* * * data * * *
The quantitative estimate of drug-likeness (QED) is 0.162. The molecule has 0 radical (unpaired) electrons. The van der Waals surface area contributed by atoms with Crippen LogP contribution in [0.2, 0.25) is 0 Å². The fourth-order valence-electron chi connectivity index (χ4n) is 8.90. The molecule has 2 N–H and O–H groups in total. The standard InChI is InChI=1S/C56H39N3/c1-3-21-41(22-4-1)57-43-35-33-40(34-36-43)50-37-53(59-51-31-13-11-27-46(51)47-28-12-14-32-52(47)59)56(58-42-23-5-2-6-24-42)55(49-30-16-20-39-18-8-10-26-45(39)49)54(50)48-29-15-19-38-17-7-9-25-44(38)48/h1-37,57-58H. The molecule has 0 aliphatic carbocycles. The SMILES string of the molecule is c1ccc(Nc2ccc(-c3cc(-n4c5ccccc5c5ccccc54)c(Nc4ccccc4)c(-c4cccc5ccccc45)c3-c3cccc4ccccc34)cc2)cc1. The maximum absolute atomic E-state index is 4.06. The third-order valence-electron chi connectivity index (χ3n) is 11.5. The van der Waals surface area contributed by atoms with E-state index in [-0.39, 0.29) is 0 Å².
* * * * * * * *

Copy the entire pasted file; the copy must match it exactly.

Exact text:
The quantitative estimate of drug-likeness (QED) is 0.162. The molecule has 0 radical (unpaired) electrons. The van der Waals surface area contributed by atoms with Crippen LogP contribution in [0.2, 0.25) is 0 Å². The fourth-order valence-electron chi connectivity index (χ4n) is 8.90. The molecule has 2 N–H and O–H groups in total. The standard InChI is InChI=1S/C56H39N3/c1-3-21-41(22-4-1)57-43-35-33-40(34-36-43)50-37-53(59-51-31-13-11-27-46(51)47-28-12-14-32-52(47)59)56(58-42-23-5-2-6-24-42)55(49-30-16-20-39-18-8-10-26-45(39)49)54(50)48-29-15-19-38-17-7-9-25-44(38)48/h1-37,57-58H. The molecule has 0 aliphatic carbocycles. The SMILES string of the molecule is c1ccc(Nc2ccc(-c3cc(-n4c5ccccc5c5ccccc54)c(Nc4ccccc4)c(-c4cccc5ccccc45)c3-c3cccc4ccccc34)cc2)cc1. The maximum absolute atomic E-state index is 4.06. The third-order valence-electron chi connectivity index (χ3n) is 11.5. The van der Waals surface area contributed by atoms with E-state index in [-0.39, 0.29) is 0 Å².